Linked by Howard Fosdick on Tue 31st Jan 2012 03:49 UTC
Legal According to MSNBC, up to 50 million Megaupload users could lose their data by Thursday. They haven't been able to access their data since surprise US government raids early this month. None of these users has been charged with any crime. This continues the US trend towards expanded use of forfeiture laws to arbitrarily seize and/or destroy private property without due process. The US Constitution's 5th Amendment states "No person shall be... deprived of life, liberty or property without due process or law; nor shall private property be taken... without just compensation." The situation raises questions both about the reliability of cloud services for data storage and the end of due process in the United States.
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RE[3]: Comment by MOS6510
by unclefester on Tue 31st Jan 2012 09:31 UTC in reply to "RE[2]: Comment by MOS6510"
unclefester
Member since:
2007-01-13

Unfortunately modern backups involve far more than just copying some text files to a floppy. Most people don't have spare 2TB exterrnal hard drive and enough patience to do a proper backup.

Reply Parent Score: 2

RE[4]: Comment by MOS6510
by Morgan on Tue 31st Jan 2012 10:00 in reply to "RE[3]: Comment by MOS6510"
Morgan Member since:
2005-06-29

You're really reaching for this argument. Two terabytes of online storage is prohibitively expensive especially compared to the price of a decent external 2TB drive. Even with the recent price hike for spinning drives, you can still net a good 2TB unit for under $100 if you know where to look. Compare that to several hundred dollars per month for equivalent online storage.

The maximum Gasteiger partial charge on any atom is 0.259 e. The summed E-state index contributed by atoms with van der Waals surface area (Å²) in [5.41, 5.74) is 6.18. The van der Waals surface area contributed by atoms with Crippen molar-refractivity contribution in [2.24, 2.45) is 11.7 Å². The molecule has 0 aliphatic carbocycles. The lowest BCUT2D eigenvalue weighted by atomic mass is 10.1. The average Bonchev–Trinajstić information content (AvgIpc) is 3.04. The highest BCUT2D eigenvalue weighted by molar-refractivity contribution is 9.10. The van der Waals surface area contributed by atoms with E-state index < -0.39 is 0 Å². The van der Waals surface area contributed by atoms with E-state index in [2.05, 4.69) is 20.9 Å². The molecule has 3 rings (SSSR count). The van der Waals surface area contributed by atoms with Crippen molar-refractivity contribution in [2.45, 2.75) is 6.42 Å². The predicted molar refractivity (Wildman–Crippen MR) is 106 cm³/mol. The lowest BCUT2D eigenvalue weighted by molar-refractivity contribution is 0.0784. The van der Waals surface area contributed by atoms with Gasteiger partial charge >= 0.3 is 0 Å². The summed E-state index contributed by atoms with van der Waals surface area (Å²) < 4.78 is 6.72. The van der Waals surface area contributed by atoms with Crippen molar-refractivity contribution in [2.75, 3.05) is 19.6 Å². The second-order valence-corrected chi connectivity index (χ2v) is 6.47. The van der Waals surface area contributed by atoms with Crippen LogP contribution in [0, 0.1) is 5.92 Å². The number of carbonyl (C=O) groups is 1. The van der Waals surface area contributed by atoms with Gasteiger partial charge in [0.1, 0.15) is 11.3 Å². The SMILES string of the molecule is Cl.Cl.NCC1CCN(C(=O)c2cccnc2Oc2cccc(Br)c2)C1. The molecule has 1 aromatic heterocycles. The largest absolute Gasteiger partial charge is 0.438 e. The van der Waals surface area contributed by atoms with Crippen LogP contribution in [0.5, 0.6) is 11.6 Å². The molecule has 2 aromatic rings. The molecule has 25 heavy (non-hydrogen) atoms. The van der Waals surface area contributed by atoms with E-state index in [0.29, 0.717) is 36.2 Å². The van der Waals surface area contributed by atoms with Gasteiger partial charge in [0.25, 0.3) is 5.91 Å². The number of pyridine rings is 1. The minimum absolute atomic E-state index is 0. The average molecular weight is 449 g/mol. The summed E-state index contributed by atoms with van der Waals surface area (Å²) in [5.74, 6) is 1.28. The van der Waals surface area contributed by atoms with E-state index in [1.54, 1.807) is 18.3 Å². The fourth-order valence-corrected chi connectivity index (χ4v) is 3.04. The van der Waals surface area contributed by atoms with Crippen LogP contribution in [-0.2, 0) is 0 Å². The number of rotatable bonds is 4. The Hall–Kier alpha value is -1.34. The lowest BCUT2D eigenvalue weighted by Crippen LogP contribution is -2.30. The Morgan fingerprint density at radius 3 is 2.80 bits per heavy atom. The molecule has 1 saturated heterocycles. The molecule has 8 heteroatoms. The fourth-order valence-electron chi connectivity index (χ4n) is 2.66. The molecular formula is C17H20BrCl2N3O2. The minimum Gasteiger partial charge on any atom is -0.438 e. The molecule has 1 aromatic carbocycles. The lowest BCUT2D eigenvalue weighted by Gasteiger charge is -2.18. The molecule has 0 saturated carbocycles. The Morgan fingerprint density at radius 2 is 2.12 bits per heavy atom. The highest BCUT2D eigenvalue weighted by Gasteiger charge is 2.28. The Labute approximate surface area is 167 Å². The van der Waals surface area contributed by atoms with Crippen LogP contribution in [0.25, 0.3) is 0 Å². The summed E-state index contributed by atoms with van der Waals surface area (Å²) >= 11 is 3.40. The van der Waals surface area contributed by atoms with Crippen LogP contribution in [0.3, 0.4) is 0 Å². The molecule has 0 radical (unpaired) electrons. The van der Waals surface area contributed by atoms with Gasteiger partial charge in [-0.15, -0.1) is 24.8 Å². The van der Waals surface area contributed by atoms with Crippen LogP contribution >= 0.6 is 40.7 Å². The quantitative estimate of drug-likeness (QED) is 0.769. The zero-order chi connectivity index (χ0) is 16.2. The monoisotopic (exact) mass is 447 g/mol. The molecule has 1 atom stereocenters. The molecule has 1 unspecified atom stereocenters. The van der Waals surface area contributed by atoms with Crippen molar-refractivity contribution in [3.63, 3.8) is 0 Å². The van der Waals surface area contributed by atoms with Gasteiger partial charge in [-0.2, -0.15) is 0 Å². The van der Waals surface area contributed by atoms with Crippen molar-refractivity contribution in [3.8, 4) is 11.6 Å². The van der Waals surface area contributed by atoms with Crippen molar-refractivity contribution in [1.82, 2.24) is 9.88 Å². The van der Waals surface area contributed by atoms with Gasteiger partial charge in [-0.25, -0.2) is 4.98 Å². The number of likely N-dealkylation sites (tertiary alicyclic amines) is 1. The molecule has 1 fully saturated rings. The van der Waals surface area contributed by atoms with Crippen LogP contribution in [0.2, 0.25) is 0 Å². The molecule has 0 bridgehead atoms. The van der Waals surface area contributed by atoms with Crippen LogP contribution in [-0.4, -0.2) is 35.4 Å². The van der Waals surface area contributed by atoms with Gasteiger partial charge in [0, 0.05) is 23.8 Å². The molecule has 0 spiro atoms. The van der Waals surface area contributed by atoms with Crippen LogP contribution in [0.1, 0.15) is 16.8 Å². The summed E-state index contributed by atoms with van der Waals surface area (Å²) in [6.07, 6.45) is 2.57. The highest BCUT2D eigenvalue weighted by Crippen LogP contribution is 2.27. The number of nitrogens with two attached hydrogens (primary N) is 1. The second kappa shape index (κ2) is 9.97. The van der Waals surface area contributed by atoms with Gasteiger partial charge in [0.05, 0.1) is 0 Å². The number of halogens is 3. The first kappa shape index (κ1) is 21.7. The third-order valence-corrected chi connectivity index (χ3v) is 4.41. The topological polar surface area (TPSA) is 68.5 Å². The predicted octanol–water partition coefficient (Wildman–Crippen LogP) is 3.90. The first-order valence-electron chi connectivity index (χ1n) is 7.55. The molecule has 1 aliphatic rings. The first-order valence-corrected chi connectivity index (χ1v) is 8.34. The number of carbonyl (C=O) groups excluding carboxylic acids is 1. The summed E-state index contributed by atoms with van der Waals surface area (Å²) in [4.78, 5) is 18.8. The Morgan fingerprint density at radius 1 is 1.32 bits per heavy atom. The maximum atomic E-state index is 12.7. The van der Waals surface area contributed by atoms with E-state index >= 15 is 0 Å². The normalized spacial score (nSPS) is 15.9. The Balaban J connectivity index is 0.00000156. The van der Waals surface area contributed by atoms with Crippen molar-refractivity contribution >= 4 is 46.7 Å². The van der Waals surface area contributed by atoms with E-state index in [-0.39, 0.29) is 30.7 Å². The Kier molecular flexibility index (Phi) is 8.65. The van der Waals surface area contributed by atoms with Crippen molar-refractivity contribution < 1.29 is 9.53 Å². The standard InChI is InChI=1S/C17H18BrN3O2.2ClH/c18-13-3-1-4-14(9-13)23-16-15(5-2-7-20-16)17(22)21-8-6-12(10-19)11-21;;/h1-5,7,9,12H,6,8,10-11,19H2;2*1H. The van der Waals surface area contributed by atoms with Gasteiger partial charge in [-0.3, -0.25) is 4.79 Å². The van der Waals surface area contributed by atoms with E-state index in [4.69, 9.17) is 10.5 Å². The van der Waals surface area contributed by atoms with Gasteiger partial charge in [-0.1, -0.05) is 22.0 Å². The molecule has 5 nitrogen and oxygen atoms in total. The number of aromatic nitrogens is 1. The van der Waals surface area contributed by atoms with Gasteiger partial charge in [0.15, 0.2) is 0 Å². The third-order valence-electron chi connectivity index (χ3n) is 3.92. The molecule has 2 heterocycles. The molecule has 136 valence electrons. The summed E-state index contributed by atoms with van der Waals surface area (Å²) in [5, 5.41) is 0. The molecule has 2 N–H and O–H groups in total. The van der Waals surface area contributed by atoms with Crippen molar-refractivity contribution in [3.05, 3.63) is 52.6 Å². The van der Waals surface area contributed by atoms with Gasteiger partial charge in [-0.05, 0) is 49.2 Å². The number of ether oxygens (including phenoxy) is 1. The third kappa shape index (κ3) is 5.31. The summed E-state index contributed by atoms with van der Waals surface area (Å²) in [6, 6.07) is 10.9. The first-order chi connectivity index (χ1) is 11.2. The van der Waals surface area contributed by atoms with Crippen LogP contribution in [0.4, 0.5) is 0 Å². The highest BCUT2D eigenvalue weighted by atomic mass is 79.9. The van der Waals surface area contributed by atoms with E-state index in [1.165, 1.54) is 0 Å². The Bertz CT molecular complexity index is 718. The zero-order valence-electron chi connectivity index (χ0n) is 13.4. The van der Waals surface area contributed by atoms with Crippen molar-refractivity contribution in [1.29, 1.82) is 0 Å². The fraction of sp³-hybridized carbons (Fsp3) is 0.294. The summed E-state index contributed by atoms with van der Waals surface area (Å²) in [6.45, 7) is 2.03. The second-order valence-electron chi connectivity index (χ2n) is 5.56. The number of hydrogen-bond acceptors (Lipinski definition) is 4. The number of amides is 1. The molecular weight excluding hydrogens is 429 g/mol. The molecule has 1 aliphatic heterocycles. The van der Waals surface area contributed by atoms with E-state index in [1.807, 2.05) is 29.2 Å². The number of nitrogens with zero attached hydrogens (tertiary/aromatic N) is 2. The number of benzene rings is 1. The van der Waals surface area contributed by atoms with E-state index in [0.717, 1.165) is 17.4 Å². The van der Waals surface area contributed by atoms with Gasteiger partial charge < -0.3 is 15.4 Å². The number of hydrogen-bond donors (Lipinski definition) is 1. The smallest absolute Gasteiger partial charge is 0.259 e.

Then there's the speed issue. You mentioned a lack of patience for onsite backups. I'm sorry but I'd much rather spend a few hours babysitting a large transfer over 400Mbps or faster USB/Firewire/Thunderbolt than up to a week of 10Mbps upload speeds from Comcast. Even if you're lucky enough to have a 100Mbps upload, once again you are paying far too much for it and you can't be sure that the cloud storage you are paying hundreds for can sustain that on their side.

Bottom line: Do five minutes of research before making ludicrous claims about what "most people" can do.

Reply Parent Score: 3

RE[5]: Comment by MOS6510
by unclefester on Tue 31st Jan 2012 11:17 in reply to "RE[4]: Comment by MOS6510"
unclefester Member since:
2007-01-13

At no stage did I say that online storage is cheap or fast. I merely stated that doing a backup these days is a huge PITA compared with the past - 25 years ago it took me less than five minutes and used one floppy disk.

However there is absolutely no reason why routine online backups of large data sets won't be viable in a few years. Australia is installing FTTH to about 95% of households over the next decade and storage by then will probably only cost $1-2/TB. In terms of convenience file lockers beat lugging around hard drives.

I think you need to spend a few days away from IT Land if you think that a) most people have a 2TB external Firewire hard drive lying around and b) know how to do a backup.

Edited 2012-01-31 11:21 UTC

Reply Parent Score: 2

RE[4]: Comment by MOS6510
by DrillSgt on Tue 31st Jan 2012 15:30 in reply to "RE[3]: Comment by MOS6510"
DrillSgt Member since:
2005-12-02

Unfortunately modern backups involve far more than just copying some text files to a floppy. Most people don't have spare 2TB exterrnal hard drive and enough patience to do a proper backup.


People would not be able to backup that much data to the cloud anyway. Not only is the time required well beyond what anyone would wait for, which would take weeks, but also the monthly bandwidth alotments by some ISP's. For example, Comcast customers are limited to a total of 250GB per month transfer, or lose internet access for a minimum of 6 months. That limitation alone says the cloud is not the place to store a backup of your machine, let alone the privacy issues involved.

Reply Parent Score: 3